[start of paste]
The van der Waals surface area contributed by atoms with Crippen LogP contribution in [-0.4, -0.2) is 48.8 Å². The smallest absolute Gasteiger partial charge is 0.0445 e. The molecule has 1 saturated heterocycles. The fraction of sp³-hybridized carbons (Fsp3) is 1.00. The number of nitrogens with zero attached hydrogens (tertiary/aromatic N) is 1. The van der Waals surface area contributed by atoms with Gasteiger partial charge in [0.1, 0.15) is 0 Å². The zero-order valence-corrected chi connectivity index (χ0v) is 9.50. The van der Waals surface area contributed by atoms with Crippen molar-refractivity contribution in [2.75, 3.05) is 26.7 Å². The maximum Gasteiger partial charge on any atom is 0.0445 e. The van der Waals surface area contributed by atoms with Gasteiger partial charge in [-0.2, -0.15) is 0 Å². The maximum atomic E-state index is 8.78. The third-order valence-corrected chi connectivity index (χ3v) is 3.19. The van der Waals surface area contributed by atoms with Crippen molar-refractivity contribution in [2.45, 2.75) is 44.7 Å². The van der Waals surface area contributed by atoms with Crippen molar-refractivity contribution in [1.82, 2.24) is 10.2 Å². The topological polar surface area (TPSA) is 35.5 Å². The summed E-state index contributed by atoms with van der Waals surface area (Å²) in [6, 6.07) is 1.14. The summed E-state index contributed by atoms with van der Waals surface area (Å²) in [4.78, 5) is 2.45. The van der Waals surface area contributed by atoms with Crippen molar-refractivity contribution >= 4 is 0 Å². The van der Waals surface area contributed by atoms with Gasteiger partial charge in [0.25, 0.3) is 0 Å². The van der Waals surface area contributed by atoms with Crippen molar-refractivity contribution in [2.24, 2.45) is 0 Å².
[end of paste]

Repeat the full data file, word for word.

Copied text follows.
The van der Waals surface area contributed by atoms with Crippen LogP contribution in [-0.4, -0.2) is 48.8 Å². The smallest absolute Gasteiger partial charge is 0.0445 e. The molecule has 1 saturated heterocycles. The fraction of sp³-hybridized carbons (Fsp3) is 1.00. The number of nitrogens with zero attached hydrogens (tertiary/aromatic N) is 1. The van der Waals surface area contributed by atoms with Gasteiger partial charge in [0.1, 0.15) is 0 Å². The zero-order valence-corrected chi connectivity index (χ0v) is 9.50. The van der Waals surface area contributed by atoms with Crippen molar-refractivity contribution in [2.75, 3.05) is 26.7 Å². The maximum Gasteiger partial charge on any atom is 0.0445 e. The van der Waals surface area contributed by atoms with Gasteiger partial charge in [-0.2, -0.15) is 0 Å². The maximum atomic E-state index is 8.78. The third-order valence-corrected chi connectivity index (χ3v) is 3.19. The van der Waals surface area contributed by atoms with Crippen molar-refractivity contribution in [2.45, 2.75) is 44.7 Å². The van der Waals surface area contributed by atoms with Crippen molar-refractivity contribution in [1.82, 2.24) is 10.2 Å². The topological polar surface area (TPSA) is 35.5 Å². The summed E-state index contributed by atoms with van der Waals surface area (Å²) in [6, 6.07) is 1.14. The summed E-state index contributed by atoms with van der Waals surface area (Å²) in [4.78, 5) is 2.45. The van der Waals surface area contributed by atoms with Crippen molar-refractivity contribution >= 4 is 0 Å². The van der Waals surface area contributed by atoms with Gasteiger partial charge in [0.25, 0.3) is 0 Å². The van der Waals surface area contributed by atoms with Crippen molar-refractivity contribution in [2.24, 2.45) is 0 Å².